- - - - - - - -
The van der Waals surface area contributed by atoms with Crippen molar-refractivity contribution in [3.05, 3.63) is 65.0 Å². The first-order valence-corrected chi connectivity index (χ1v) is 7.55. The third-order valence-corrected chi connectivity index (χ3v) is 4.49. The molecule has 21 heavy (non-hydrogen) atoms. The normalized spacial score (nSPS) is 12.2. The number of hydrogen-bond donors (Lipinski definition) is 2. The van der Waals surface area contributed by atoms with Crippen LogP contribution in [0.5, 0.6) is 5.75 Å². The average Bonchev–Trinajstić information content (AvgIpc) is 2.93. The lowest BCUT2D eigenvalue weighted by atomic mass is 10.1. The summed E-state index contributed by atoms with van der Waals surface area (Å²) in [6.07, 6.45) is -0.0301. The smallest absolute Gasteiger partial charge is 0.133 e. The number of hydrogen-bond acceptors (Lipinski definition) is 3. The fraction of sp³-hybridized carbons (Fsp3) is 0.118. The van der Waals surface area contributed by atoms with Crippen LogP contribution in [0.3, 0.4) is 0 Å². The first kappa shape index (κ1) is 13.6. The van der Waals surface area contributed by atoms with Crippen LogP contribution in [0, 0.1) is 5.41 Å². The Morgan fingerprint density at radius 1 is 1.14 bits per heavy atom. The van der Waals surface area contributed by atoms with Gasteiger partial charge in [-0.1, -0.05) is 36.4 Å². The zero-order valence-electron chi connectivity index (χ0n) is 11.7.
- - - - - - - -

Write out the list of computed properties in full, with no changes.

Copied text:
The van der Waals surface area contributed by atoms with Crippen molar-refractivity contribution in [3.05, 3.63) is 65.0 Å². The first-order valence-corrected chi connectivity index (χ1v) is 7.55. The third-order valence-corrected chi connectivity index (χ3v) is 4.49. The molecule has 21 heavy (non-hydrogen) atoms. The normalized spacial score (nSPS) is 12.2. The number of hydrogen-bond donors (Lipinski definition) is 2. The van der Waals surface area contributed by atoms with Crippen LogP contribution in [0.5, 0.6) is 5.75 Å². The average Bonchev–Trinajstić information content (AvgIpc) is 2.93. The lowest BCUT2D eigenvalue weighted by atomic mass is 10.1. The summed E-state index contributed by atoms with van der Waals surface area (Å²) in [6.07, 6.45) is -0.0301. The smallest absolute Gasteiger partial charge is 0.133 e. The number of hydrogen-bond acceptors (Lipinski definition) is 3. The fraction of sp³-hybridized carbons (Fsp3) is 0.118. The van der Waals surface area contributed by atoms with Crippen LogP contribution in [0.3, 0.4) is 0 Å². The first kappa shape index (κ1) is 13.6. The van der Waals surface area contributed by atoms with Crippen LogP contribution in [0, 0.1) is 5.41 Å². The Morgan fingerprint density at radius 1 is 1.14 bits per heavy atom. The van der Waals surface area contributed by atoms with Gasteiger partial charge in [-0.1, -0.05) is 36.4 Å². The zero-order valence-electron chi connectivity index (χ0n) is 11.7.